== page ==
Saturday, August 10, 2013

Lucky Iron Fish Nets Grad Student Fulbright Fellowship

GUELPH, Ontario - August 09, 2013 - University of Guelph News Release - A University of Guelph graduate student known for his efforts at fighting hunger and poverty has won a prestigious Fulbright Fellowship. Gavin Armstrong will spend the next year studying and researching at the University of Auburn’s College of Human Sciences in Auburn, Alabama.

A PhD candidate in U of G’s Department of Biomedical Sciences, Armstrong was one of 16 Canadian recipients; he will receive $25,000 to cover a year of academic studies. He won the fellowship for his work on the Lucky Iron Fish Project, a program designed to alleviate anemia in developing countries.

“This is an important accolade for Guelph as it speaks highly of the caliber of our students,” said president Alastair Summerlee, who is also Armstrong’s thesis advisor.

“Gavin is passionate about finding ways to improve the world, which is also one of Guelph’s distinguishing community values. He has worked very hard and will be an outstanding ambassador for Canada in the program.”

The Fulbright program is an international educational exchange program started in 1946 to increase mutual understanding between the United States and other countries. The Canada-U.S. Fulbright Program is 23 years old and graduated more than 1,200 scholars. Armstrong is the second Guelph student to win a fellowship, after political science student David Hornsby in 2005.

Armstrong has worked with Auburn University on hunger issues during his studies at Guelph; when he heard about the fellowship, he decided to apply.

“It is such a prestigious award with so many applicants, I thought there was a one-in-a-million chance I could get it,” he said. “I’m thrilled to work with one of my heroes, Dean June Henton, at Auburn. She’s an inspiration, and I want to learn from her how to bring people together. There will be a lot to aid my doctoral thesis.”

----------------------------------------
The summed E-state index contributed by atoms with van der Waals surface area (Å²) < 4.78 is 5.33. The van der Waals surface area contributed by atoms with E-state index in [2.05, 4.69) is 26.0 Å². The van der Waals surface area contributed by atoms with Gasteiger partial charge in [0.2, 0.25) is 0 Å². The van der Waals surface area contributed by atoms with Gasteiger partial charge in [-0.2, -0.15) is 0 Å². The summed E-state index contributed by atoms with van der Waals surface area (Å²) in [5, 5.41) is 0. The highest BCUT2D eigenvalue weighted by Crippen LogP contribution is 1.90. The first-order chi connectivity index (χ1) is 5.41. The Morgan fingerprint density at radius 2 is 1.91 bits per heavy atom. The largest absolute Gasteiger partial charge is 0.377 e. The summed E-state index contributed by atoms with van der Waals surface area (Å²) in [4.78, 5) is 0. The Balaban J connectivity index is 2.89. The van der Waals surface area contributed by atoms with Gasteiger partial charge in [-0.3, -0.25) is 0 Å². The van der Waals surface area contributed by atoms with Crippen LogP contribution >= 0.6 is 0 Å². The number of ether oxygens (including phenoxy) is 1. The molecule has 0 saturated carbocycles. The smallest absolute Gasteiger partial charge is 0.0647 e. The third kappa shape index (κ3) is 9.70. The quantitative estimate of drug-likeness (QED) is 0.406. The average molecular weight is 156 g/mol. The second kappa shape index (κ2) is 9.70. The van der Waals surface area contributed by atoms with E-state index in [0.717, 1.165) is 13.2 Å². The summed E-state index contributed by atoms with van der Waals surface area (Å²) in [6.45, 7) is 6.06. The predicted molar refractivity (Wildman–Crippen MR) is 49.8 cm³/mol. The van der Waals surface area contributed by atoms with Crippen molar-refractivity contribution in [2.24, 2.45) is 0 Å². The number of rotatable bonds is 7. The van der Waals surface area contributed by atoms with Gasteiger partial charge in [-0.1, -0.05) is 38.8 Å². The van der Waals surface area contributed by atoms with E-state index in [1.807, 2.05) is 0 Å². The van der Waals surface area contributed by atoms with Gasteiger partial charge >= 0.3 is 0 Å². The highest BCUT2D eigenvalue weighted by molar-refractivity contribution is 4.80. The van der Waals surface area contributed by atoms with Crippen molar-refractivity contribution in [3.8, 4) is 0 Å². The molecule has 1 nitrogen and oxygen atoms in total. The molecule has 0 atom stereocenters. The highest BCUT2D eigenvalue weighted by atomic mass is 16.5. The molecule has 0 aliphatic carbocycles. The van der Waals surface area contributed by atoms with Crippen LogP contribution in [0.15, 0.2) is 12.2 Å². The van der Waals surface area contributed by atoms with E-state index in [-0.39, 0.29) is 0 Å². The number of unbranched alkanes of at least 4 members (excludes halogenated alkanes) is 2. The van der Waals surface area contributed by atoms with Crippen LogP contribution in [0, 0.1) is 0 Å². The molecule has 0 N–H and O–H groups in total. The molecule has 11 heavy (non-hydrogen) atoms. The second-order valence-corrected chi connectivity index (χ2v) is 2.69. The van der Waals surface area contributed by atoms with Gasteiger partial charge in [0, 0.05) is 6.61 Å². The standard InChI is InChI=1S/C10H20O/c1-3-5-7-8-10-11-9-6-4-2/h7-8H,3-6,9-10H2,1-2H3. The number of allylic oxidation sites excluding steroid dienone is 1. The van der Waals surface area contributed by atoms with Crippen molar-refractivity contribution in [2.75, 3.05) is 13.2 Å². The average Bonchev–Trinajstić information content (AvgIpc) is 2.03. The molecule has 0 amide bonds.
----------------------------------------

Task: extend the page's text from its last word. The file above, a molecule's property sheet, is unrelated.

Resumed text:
At Guelph, Armstrong has managed the the Lucky Iron Fish Project. It looks to put a lump of iron, shaped as a fish, into the cooking pots of people in the developing world, most specifically in Cambodia. Studies have found that the fish can significantly boost iron levels of those who use it.

He will also work in New York City during the International Quality of Life Awards (IQLA) event, which is sponsored by Auburn. The IQLA honours individuals and institutions in diverse fields, with award laureates including Madeleine Albright, Desmond Tutu and Summerlee, who won in 2012.

Armstrong previously earned a bachelor of commerce honours degree in the College of Management and Economics (CME) at Guelph. During his studies, he has organized the Emergency Meal Food Packing Challenge at the university to prepare meals for West Africa, which is now entering its third year.

“CME provided many opportunities to explore issues around hunger and poverty and the role business has in helping eradicate it,” said Armstrong, who previously won the 2011 President William Jefferson Clinton Hunger Leadership Award. “Now, my PhD research in commercializing a health innovation using social entrepreneurship brings together business and science. Hunger has no boundaries, so neither should education."